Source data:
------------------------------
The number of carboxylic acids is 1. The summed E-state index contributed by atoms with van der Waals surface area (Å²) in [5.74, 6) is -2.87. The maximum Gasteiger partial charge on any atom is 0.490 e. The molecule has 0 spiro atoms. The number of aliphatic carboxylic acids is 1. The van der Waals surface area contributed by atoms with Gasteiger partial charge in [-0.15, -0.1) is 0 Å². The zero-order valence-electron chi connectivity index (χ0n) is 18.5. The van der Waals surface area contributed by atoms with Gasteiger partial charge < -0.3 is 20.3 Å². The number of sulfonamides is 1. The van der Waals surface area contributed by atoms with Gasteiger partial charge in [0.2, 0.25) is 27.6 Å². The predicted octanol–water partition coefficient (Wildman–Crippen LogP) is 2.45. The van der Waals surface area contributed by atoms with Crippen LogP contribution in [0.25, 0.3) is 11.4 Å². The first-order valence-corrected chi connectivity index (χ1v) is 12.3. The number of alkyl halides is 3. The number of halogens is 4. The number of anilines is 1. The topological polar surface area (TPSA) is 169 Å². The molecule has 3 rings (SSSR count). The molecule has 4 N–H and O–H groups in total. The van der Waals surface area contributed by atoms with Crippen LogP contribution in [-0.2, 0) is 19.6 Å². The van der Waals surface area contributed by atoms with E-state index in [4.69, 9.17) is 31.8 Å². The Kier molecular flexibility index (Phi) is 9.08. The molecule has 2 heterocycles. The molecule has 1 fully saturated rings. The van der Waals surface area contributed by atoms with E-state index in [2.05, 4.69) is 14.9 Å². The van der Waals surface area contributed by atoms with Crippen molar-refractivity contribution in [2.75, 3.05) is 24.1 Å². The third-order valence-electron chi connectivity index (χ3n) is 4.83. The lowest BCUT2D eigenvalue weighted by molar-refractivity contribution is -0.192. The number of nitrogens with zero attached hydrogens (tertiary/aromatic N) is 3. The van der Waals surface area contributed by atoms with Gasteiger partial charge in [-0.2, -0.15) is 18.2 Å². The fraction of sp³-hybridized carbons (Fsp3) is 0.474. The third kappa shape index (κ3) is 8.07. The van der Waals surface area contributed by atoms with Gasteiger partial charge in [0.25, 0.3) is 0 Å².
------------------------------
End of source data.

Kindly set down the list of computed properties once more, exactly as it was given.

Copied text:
The number of carboxylic acids is 1. The summed E-state index contributed by atoms with van der Waals surface area (Å²) in [5.74, 6) is -2.87. The maximum Gasteiger partial charge on any atom is 0.490 e. The molecule has 0 spiro atoms. The number of aliphatic carboxylic acids is 1. The van der Waals surface area contributed by atoms with Gasteiger partial charge in [-0.15, -0.1) is 0 Å². The zero-order valence-electron chi connectivity index (χ0n) is 18.5. The van der Waals surface area contributed by atoms with Gasteiger partial charge < -0.3 is 20.3 Å². The number of sulfonamides is 1. The van der Waals surface area contributed by atoms with Gasteiger partial charge in [0.2, 0.25) is 27.6 Å². The predicted octanol–water partition coefficient (Wildman–Crippen LogP) is 2.45. The van der Waals surface area contributed by atoms with Crippen LogP contribution in [0.25, 0.3) is 11.4 Å². The first-order valence-corrected chi connectivity index (χ1v) is 12.3. The number of alkyl halides is 3. The number of halogens is 4. The number of anilines is 1. The topological polar surface area (TPSA) is 169 Å². The molecule has 3 rings (SSSR count). The molecule has 4 N–H and O–H groups in total. The van der Waals surface area contributed by atoms with Crippen LogP contribution in [-0.2, 0) is 19.6 Å². The van der Waals surface area contributed by atoms with E-state index in [4.69, 9.17) is 31.8 Å². The Kier molecular flexibility index (Phi) is 9.08. The molecule has 2 heterocycles. The molecule has 1 fully saturated rings. The van der Waals surface area contributed by atoms with E-state index in [2.05, 4.69) is 14.9 Å². The van der Waals surface area contributed by atoms with Crippen molar-refractivity contribution in [2.75, 3.05) is 24.1 Å². The third-order valence-electron chi connectivity index (χ3n) is 4.83. The lowest BCUT2D eigenvalue weighted by molar-refractivity contribution is -0.192. The number of nitrogens with zero attached hydrogens (tertiary/aromatic N) is 3. The van der Waals surface area contributed by atoms with Gasteiger partial charge in [-0.2, -0.15) is 18.2 Å². The fraction of sp³-hybridized carbons (Fsp3) is 0.474. The third kappa shape index (κ3) is 8.07. The van der Waals surface area contributed by atoms with Gasteiger partial charge in [0.25, 0.3) is 0 Å².